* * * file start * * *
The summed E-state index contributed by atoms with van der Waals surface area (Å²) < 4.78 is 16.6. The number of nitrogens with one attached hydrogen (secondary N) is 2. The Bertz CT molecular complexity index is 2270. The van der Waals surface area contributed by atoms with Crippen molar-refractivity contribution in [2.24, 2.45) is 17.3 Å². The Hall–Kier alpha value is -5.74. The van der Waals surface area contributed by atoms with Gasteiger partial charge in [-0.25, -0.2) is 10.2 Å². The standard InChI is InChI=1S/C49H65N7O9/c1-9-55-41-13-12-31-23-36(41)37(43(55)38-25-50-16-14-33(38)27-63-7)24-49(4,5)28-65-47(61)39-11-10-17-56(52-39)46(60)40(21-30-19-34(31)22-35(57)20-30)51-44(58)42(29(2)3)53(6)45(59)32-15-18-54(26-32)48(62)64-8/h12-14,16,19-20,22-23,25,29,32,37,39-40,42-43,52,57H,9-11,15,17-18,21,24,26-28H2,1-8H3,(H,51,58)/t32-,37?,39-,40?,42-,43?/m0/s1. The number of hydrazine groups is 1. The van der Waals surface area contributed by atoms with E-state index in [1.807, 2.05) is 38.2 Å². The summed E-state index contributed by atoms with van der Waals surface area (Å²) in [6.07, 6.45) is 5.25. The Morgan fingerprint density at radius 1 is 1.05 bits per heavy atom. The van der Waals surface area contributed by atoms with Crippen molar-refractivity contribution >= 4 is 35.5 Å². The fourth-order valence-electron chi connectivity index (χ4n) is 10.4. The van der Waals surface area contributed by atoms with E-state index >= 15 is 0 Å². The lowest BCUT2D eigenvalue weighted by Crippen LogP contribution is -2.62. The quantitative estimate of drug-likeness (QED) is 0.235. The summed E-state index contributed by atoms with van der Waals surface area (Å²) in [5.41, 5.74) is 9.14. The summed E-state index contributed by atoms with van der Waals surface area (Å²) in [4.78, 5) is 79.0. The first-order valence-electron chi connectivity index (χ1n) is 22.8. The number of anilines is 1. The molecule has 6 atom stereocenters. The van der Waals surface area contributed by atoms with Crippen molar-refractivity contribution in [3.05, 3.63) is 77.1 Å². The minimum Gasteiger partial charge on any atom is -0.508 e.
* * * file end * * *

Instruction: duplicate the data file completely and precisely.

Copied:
The summed E-state index contributed by atoms with van der Waals surface area (Å²) < 4.78 is 16.6. The number of nitrogens with one attached hydrogen (secondary N) is 2. The Bertz CT molecular complexity index is 2270. The van der Waals surface area contributed by atoms with Crippen molar-refractivity contribution in [2.24, 2.45) is 17.3 Å². The Hall–Kier alpha value is -5.74. The van der Waals surface area contributed by atoms with Gasteiger partial charge in [-0.25, -0.2) is 10.2 Å². The standard InChI is InChI=1S/C49H65N7O9/c1-9-55-41-13-12-31-23-36(41)37(43(55)38-25-50-16-14-33(38)27-63-7)24-49(4,5)28-65-47(61)39-11-10-17-56(52-39)46(60)40(21-30-19-34(31)22-35(57)20-30)51-44(58)42(29(2)3)53(6)45(59)32-15-18-54(26-32)48(62)64-8/h12-14,16,19-20,22-23,25,29,32,37,39-40,42-43,52,57H,9-11,15,17-18,21,24,26-28H2,1-8H3,(H,51,58)/t32-,37?,39-,40?,42-,43?/m0/s1. The number of hydrazine groups is 1. The van der Waals surface area contributed by atoms with E-state index in [1.807, 2.05) is 38.2 Å². The summed E-state index contributed by atoms with van der Waals surface area (Å²) in [6.07, 6.45) is 5.25. The Morgan fingerprint density at radius 1 is 1.05 bits per heavy atom. The van der Waals surface area contributed by atoms with Crippen molar-refractivity contribution >= 4 is 35.5 Å². The fourth-order valence-electron chi connectivity index (χ4n) is 10.4. The van der Waals surface area contributed by atoms with E-state index >= 15 is 0 Å². The lowest BCUT2D eigenvalue weighted by Crippen LogP contribution is -2.62. The quantitative estimate of drug-likeness (QED) is 0.235. The summed E-state index contributed by atoms with van der Waals surface area (Å²) in [5.41, 5.74) is 9.14. The summed E-state index contributed by atoms with van der Waals surface area (Å²) in [4.78, 5) is 79.0. The first-order valence-electron chi connectivity index (χ1n) is 22.8. The number of anilines is 1. The molecule has 6 atom stereocenters. The van der Waals surface area contributed by atoms with Crippen molar-refractivity contribution in [3.05, 3.63) is 77.1 Å². The minimum Gasteiger partial charge on any atom is -0.508 e.